SEATTLE – Given the A’s injury situation and current need for pitching depth, it begs the question:
Could Barry Zito eventually be part of the solution for Oakland?
Right now the stats would suggest no. Zito, who rejoined the A’s on a minor league deal in spring training, is 0-3 with a 5.74 ERA in six starts for Triple-A Nashville. It’s been an adjustment for the former Cy Young winner, who admitted Saturday he’s experienced some culture shock after accepting a minor league assignment coming out of spring training.
“I was telling myself it wouldn’t be weird, but it was strange,” Zito said in a phone interview with CSN California. “I had to re-calibrate mentally and embrace the competition. It was definitely tough, and travel in the PCL is very difficult. You’re up at 3 a.m., usually flying with a layover, to play a game that day. We’ve already sat on a tarmac in Abilene, Texas. There’s all kinds of shenanigans (with) commercial flights.”
Zito, who turns 37 on Wednesday, joined the A’s in the spring as a non-roster invitee after sitting out the 2014 season to re-boot himself mentally. He’s enjoying getting back to competitive baseball, though the results to this point haven’t been what he hoped for. He’s allowed 40 hits and walked 17 in 31 1/3 innings for Nashville. After needing about a month to adjust to his surroundings, he said his timing on the mound has felt better over his past couple of starts.
Part of it surely is a pitcher still knocking off rust after taking a full year off. But part of it also is a mental adjustment. Zito’s last full season came in 2013 with the Giants, a team that was coming off a World Series championship the year before. Given the stage is much smaller, Zito was asked if he feels the same competitive edge as when he’s taking a major league mound.
During a game played in poor weather in New Orleans, “we had about 36 fans at first pitch. I counted them,” he said. “You’ve got to manufacture (the motivation) a little more. You can’t ride the adrenaline. It’s a good exercise. It gives you feedback about how bad you want to be doing this. It’s not gonna be handed to me. I have to earn it.”
Because he’s not tied to a major league contract, Zito can continue to gauge how he’s feeling about his return to baseball.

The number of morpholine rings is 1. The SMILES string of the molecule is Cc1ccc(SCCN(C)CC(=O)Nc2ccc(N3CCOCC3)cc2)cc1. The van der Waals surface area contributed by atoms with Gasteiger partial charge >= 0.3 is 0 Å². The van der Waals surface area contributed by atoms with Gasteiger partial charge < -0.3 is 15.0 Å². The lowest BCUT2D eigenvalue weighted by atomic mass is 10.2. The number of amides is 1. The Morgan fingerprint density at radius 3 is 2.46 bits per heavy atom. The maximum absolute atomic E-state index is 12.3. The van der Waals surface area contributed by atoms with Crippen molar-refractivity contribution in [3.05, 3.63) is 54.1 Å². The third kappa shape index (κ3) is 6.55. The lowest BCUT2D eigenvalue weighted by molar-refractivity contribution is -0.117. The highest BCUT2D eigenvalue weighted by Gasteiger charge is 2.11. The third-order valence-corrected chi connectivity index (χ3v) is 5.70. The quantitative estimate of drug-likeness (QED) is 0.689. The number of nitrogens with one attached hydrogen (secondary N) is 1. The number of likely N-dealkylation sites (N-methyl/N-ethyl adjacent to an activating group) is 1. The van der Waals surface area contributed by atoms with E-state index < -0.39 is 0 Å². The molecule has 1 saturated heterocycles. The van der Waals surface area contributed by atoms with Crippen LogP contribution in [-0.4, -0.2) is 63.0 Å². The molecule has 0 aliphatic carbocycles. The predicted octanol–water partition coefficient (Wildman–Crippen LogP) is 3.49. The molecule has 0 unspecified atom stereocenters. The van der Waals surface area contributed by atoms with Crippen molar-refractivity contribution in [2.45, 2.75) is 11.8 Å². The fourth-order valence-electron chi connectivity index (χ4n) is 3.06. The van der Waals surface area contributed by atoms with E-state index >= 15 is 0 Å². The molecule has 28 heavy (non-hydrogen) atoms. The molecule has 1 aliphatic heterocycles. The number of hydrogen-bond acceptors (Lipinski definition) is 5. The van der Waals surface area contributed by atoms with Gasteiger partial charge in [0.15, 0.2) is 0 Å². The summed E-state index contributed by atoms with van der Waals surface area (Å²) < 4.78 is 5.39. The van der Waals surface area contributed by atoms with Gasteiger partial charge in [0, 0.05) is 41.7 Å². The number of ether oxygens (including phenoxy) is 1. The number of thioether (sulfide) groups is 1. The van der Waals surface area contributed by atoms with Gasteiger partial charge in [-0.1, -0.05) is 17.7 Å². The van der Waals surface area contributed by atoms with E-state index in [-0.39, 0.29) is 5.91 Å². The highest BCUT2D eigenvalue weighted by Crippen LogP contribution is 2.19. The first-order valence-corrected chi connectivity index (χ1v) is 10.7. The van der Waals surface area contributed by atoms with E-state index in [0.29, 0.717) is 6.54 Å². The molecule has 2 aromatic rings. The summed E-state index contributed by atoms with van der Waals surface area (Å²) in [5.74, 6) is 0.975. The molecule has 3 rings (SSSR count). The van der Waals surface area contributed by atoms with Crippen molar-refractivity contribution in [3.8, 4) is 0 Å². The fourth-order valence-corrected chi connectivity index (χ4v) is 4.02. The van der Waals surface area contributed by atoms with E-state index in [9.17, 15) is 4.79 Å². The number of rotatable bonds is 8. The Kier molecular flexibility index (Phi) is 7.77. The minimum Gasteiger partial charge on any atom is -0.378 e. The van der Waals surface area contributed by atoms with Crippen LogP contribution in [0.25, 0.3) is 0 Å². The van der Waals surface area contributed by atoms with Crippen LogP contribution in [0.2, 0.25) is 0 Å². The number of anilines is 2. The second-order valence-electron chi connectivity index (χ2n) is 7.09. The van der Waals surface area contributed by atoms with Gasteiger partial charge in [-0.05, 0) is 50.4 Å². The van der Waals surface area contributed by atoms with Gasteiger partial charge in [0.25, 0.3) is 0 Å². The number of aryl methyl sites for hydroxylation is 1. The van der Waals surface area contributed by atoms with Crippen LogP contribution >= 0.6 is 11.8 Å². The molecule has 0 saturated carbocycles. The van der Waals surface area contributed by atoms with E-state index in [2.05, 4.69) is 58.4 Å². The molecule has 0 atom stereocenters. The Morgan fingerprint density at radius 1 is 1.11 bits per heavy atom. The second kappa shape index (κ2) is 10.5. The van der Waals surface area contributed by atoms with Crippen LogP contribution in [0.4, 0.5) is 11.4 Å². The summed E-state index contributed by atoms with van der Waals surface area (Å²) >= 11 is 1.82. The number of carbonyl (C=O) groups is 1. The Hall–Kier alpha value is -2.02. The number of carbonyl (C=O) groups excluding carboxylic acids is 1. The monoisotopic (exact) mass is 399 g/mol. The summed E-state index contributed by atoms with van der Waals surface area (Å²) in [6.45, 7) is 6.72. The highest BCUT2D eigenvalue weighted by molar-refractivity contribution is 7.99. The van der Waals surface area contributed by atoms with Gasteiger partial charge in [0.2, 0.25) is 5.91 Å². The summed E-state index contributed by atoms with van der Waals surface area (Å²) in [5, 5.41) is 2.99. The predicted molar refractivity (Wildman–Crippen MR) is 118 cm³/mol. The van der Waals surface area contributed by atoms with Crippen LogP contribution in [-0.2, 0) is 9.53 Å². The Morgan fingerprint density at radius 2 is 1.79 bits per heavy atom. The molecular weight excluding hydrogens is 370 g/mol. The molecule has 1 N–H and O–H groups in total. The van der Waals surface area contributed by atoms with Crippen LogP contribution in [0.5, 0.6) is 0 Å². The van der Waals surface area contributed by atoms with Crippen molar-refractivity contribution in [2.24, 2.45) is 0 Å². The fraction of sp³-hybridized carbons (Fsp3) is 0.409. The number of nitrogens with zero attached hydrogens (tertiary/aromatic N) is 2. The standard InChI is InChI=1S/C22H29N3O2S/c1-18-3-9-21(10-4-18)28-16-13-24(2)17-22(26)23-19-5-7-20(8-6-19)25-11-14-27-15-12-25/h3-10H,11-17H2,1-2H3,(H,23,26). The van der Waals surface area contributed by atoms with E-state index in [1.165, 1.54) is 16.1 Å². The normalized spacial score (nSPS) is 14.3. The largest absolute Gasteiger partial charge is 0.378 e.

“I don’t have to be here,” he said. “At any point, if I wanted to walk away, I could. That’s the good thing.”
He added that A’s general manager Billy Beane has been very supportive of his comeback. If Zito were to begin mowing down Triple-A hitters and another team came offering a major league opportunity, it figures the A’s wouldn’t hold him back. But given their own pitching situation, Zito could become a more realistic option for Oakland if he regains his form. On Friday, the A’s announced that Jarrod Parker and A.J. Griffin – both coming back from Tommy John surgery – had suffered injury setbacks.
Parker’s injury is particularly troubling. He crumpled to the ground in pain Friday after re-injuring his elbow making a rehab start for Nashville. His prognosis isn’t known yet, but watching Parker go down was tough for Zito.
“Me and Kendall (Graveman) were in the stands charting pitches. He threw a pitch and it went to the screen,” Zito said. “I looked back from the screen to Jarrod, and he was on the ground. That’s difficult to watch. Me and Kendall are just numb, totally stunned. Watching that just (shows) that any pitch can be our last.
“It’s just devastating to know he’s going to be set back again. I’ll be praying for him and his family.”
As for life away from the field, Zito and his wife, Amber, -- who have a young son –- are enjoying Nashville. Playing guitar and writing songs are among Zito’s passions, and he said he’s getting to know more people in the industry living in a city known as a music capital.
“I’d love to collaborate (with other musicians),” Zito said. “It’s a songwriting town.”